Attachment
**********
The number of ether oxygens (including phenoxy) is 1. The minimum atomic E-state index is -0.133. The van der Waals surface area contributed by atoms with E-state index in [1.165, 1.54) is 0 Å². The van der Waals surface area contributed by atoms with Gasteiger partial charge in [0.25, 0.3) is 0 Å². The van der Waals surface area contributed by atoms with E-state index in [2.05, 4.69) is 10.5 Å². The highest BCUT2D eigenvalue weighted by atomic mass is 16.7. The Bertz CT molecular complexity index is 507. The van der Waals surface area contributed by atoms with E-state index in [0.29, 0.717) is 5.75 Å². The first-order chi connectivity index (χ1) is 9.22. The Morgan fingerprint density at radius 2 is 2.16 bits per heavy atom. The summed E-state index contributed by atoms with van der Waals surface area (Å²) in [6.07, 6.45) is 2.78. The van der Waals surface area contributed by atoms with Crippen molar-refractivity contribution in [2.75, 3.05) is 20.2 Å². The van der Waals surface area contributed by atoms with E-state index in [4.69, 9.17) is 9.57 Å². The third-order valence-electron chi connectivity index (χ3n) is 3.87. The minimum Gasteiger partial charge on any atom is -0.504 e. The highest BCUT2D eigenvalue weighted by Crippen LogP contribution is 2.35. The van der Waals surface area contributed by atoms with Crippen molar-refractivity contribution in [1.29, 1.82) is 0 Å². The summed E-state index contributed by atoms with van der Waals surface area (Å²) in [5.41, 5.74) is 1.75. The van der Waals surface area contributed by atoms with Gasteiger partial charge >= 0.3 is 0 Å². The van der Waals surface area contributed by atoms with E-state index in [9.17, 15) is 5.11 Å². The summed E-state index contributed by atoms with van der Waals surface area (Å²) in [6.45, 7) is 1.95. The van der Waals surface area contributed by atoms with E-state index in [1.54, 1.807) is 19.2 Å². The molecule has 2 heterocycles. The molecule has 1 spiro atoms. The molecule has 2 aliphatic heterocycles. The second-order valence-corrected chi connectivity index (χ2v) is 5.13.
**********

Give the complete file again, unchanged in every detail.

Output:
The number of ether oxygens (including phenoxy) is 1. The minimum atomic E-state index is -0.133. The van der Waals surface area contributed by atoms with E-state index in [1.165, 1.54) is 0 Å². The van der Waals surface area contributed by atoms with Gasteiger partial charge in [0.25, 0.3) is 0 Å². The van der Waals surface area contributed by atoms with E-state index in [2.05, 4.69) is 10.5 Å². The highest BCUT2D eigenvalue weighted by atomic mass is 16.7. The Bertz CT molecular complexity index is 507. The van der Waals surface area contributed by atoms with E-state index in [0.29, 0.717) is 5.75 Å². The first-order chi connectivity index (χ1) is 9.22. The Morgan fingerprint density at radius 2 is 2.16 bits per heavy atom. The summed E-state index contributed by atoms with van der Waals surface area (Å²) in [6.07, 6.45) is 2.78. The van der Waals surface area contributed by atoms with Crippen molar-refractivity contribution in [2.75, 3.05) is 20.2 Å². The van der Waals surface area contributed by atoms with E-state index in [4.69, 9.17) is 9.57 Å². The third-order valence-electron chi connectivity index (χ3n) is 3.87. The minimum Gasteiger partial charge on any atom is -0.504 e. The highest BCUT2D eigenvalue weighted by Crippen LogP contribution is 2.35. The van der Waals surface area contributed by atoms with Crippen molar-refractivity contribution in [1.29, 1.82) is 0 Å². The summed E-state index contributed by atoms with van der Waals surface area (Å²) in [5.41, 5.74) is 1.75. The van der Waals surface area contributed by atoms with Gasteiger partial charge >= 0.3 is 0 Å². The van der Waals surface area contributed by atoms with E-state index in [9.17, 15) is 5.11 Å². The summed E-state index contributed by atoms with van der Waals surface area (Å²) in [6.45, 7) is 1.95. The van der Waals surface area contributed by atoms with E-state index in [1.54, 1.807) is 19.2 Å². The molecule has 2 heterocycles. The molecule has 1 spiro atoms. The molecule has 2 aliphatic heterocycles. The second-order valence-corrected chi connectivity index (χ2v) is 5.13.